London, Canada -
Antibody-mediated acute vascular rejection (AVR) is a major problem in organ transplantation. The C3H to BALB/c heterotopic (second heart) cardiac transplant model resembles the human condition of AVR. When recipients are given a course of the conventionally used immune suppressant agent cyclosporin A, grafts survive 15 days. This is approximately 8 days more than if left untreated.
A recent study (Wang et al. Free bone graft attenuates acute rejection and in combination with cyclosporin a leads to indefinite cardiac allograft survival. J Immunol. 2009 May 15;182(10):5970-81) demonstrated that addition of donor or third party bone graft to the cyclosporin immune suppression leads to indefinite allograft survival, associated with lack of AVR.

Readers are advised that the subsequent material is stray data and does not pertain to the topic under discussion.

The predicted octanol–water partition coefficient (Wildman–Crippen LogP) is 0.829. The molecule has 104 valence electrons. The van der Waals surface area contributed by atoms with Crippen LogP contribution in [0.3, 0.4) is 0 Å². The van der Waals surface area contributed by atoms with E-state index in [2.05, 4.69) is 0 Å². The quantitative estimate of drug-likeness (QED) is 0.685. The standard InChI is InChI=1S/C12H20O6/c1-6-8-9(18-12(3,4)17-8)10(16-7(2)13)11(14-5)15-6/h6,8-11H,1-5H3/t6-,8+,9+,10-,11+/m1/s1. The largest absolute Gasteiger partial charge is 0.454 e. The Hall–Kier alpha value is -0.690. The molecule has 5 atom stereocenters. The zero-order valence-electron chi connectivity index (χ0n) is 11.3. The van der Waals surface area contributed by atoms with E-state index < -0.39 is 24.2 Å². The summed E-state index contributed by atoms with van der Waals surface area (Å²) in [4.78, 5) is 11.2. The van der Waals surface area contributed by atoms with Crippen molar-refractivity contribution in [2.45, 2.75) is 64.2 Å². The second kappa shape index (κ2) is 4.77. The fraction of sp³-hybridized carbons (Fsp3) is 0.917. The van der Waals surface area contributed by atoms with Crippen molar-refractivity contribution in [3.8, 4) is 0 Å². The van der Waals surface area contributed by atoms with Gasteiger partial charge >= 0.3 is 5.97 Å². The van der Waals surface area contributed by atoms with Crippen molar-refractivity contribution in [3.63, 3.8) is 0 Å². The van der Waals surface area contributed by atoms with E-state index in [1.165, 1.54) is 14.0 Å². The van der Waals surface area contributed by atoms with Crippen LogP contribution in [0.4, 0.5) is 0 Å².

The investigators found that this immune modulation was associated with generation of T regulatory cells and tolerogenic dendritic cells. Furthermore investigators demonstrated that the immune modulatory component of the free bone graft was radioresistant. While bone marrow mononuclear cells had no effect on survival.
Medistem's Thomas Ichim was listed as a co-author on this publication.
The possibility of using stem cells to immune modulate has previously been explored by this group (Dr. Hao Wang and Medistem) in a publication using fat stem cells to alter the course of multiple sclerosis. It will be interesting to see if these adipose-based approaches will also be translated into the field of transplantation tolerance.